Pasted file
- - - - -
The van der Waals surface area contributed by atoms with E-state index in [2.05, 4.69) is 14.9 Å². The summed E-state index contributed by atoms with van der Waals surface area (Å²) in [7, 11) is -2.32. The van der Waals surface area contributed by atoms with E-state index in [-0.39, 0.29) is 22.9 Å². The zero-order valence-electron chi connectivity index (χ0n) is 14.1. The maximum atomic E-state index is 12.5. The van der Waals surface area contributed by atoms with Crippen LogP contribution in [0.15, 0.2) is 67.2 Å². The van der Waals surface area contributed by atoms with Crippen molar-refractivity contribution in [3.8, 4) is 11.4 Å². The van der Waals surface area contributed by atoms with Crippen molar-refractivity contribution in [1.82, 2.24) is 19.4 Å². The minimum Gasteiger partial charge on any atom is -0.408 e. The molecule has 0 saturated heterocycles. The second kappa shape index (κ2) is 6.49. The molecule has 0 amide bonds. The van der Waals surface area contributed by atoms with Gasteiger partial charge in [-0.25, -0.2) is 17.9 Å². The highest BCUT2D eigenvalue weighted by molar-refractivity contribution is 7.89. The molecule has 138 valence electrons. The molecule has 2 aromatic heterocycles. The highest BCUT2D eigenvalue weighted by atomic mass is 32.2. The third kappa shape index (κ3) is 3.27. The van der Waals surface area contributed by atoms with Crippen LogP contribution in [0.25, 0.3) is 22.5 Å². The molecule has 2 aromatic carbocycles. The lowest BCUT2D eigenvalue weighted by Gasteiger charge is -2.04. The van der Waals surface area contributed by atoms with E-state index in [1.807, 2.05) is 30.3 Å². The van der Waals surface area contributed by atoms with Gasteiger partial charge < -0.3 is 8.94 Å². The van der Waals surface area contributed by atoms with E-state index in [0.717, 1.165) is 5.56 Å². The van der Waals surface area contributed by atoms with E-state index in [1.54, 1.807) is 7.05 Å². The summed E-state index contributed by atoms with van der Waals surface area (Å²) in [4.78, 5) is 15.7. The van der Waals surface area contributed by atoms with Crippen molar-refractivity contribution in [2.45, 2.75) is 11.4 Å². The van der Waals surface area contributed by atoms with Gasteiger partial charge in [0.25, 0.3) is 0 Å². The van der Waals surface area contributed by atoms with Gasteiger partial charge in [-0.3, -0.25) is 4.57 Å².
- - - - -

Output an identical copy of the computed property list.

The van der Waals surface area contributed by atoms with E-state index in [2.05, 4.69) is 14.9 Å². The summed E-state index contributed by atoms with van der Waals surface area (Å²) in [7, 11) is -2.32. The van der Waals surface area contributed by atoms with E-state index in [-0.39, 0.29) is 22.9 Å². The zero-order valence-electron chi connectivity index (χ0n) is 14.1. The maximum atomic E-state index is 12.5. The van der Waals surface area contributed by atoms with Crippen LogP contribution in [0.15, 0.2) is 67.2 Å². The van der Waals surface area contributed by atoms with Crippen molar-refractivity contribution in [3.8, 4) is 11.4 Å². The van der Waals surface area contributed by atoms with Crippen molar-refractivity contribution in [1.82, 2.24) is 19.4 Å². The minimum Gasteiger partial charge on any atom is -0.408 e. The molecule has 0 saturated heterocycles. The second kappa shape index (κ2) is 6.49. The molecule has 0 amide bonds. The van der Waals surface area contributed by atoms with Gasteiger partial charge in [-0.25, -0.2) is 17.9 Å². The highest BCUT2D eigenvalue weighted by molar-refractivity contribution is 7.89. The molecule has 138 valence electrons. The molecule has 2 aromatic heterocycles. The highest BCUT2D eigenvalue weighted by atomic mass is 32.2. The third kappa shape index (κ3) is 3.27. The van der Waals surface area contributed by atoms with Crippen LogP contribution in [0.25, 0.3) is 22.5 Å². The molecule has 2 aromatic carbocycles. The lowest BCUT2D eigenvalue weighted by Gasteiger charge is -2.04. The van der Waals surface area contributed by atoms with E-state index in [1.807, 2.05) is 30.3 Å². The van der Waals surface area contributed by atoms with Gasteiger partial charge < -0.3 is 8.94 Å². The van der Waals surface area contributed by atoms with E-state index in [0.717, 1.165) is 5.56 Å². The van der Waals surface area contributed by atoms with E-state index in [1.54, 1.807) is 7.05 Å². The summed E-state index contributed by atoms with van der Waals surface area (Å²) in [4.78, 5) is 15.7. The van der Waals surface area contributed by atoms with Crippen molar-refractivity contribution in [2.45, 2.75) is 11.4 Å². The van der Waals surface area contributed by atoms with Gasteiger partial charge in [0.25, 0.3) is 0 Å². The van der Waals surface area contributed by atoms with Gasteiger partial charge in [-0.3, -0.25) is 4.57 Å².